It had another use, though. The farm was too far out for city utilities, and potable water was precious. Halfway up the tower was a tank that could be filled by the windmill, and underneath that a compartment, about the size and shape of a phone booth, was constructed of galvanized steel. A big old-fashioned shower head hung below the tank like a drooping sunflower.
Sam had hated going out to the windmill and taking his shower before school – especially in the winter. It was humiliating even when it wasn’t brutally uncomfortable.

Staring at the mechanism now, Sam was oddly drawn to it. He reached out and yanked a few stray vines out of the way and then pulled the familiar lever. Sam jumped back when the pump arm let out a huge metallic groan, but it started to move again and he heard rumbling and the telltale splash of water starting to fill the tank. As if on cue, the breeze picked up and the blades began turning faster.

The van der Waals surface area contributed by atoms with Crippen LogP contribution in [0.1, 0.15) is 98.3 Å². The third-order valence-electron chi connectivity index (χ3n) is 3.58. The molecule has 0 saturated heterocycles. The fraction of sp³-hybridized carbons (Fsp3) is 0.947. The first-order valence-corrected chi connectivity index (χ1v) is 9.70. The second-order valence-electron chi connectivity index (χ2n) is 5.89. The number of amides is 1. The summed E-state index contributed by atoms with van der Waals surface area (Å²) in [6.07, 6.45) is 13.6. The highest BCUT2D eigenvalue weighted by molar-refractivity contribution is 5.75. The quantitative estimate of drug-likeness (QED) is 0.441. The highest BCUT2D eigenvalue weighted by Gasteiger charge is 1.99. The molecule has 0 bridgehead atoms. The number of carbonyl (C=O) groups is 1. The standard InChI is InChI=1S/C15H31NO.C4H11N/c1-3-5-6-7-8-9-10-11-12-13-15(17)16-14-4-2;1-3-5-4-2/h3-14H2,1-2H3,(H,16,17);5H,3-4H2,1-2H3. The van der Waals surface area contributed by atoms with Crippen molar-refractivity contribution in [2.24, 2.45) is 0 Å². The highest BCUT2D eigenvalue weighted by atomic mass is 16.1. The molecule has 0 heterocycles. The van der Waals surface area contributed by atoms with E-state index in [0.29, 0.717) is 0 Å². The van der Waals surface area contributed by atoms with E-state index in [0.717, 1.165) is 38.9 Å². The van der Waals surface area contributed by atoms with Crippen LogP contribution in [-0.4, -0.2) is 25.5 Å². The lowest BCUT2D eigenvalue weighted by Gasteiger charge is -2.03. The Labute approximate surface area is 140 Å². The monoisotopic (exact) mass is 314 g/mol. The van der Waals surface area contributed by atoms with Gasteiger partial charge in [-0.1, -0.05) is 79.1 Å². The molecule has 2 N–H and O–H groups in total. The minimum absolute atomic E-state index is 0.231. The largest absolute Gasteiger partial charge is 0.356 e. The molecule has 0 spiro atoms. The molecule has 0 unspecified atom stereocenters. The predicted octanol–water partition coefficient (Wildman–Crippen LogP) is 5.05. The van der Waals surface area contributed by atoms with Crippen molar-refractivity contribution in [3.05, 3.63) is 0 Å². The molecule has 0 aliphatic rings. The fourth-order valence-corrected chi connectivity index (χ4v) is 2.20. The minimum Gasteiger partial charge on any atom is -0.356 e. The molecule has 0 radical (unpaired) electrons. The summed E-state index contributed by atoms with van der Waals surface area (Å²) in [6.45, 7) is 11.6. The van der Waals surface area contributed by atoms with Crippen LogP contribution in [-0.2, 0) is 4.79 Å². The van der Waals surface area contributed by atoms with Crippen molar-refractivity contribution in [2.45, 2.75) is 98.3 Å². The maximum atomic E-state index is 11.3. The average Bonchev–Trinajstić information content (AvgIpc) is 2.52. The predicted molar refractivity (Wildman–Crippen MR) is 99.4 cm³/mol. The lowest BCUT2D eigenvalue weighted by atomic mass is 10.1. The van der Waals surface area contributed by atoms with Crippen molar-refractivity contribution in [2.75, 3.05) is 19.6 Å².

Sam looked around at the vast expanse of nothing, nobody. It was silent except for the clicks and hissing of insects moving through the weeds. The sun was directly overhead and the day had turned hot – Sam felt the streams of sweat trickling across his face.

As the tank filled, Sam pulled off his suit and hung his clothes on the old hooks that ran up the windmill strut. As he waited for the tank to top off he stood naked, leaning back in the sun. As a child, he was always shy and would dash from the house with a towel held firmly, but now he didn’t care. There was nobody within miles anyway.

He reached out and pulled on the rusty handle that opened the valve to the shower head. At first there was only a hiss, then some lumps of old mud-dauber wasp nest tumbled out, followed by little more than a thin rusty trickle. It did not take long for the pipes to clean themselves and the stream gained in strength and clarity. Soon the water was pure and strong, and Sam stepped into the shower, ducking his head into the cold liquid, sparkling in the sunlight.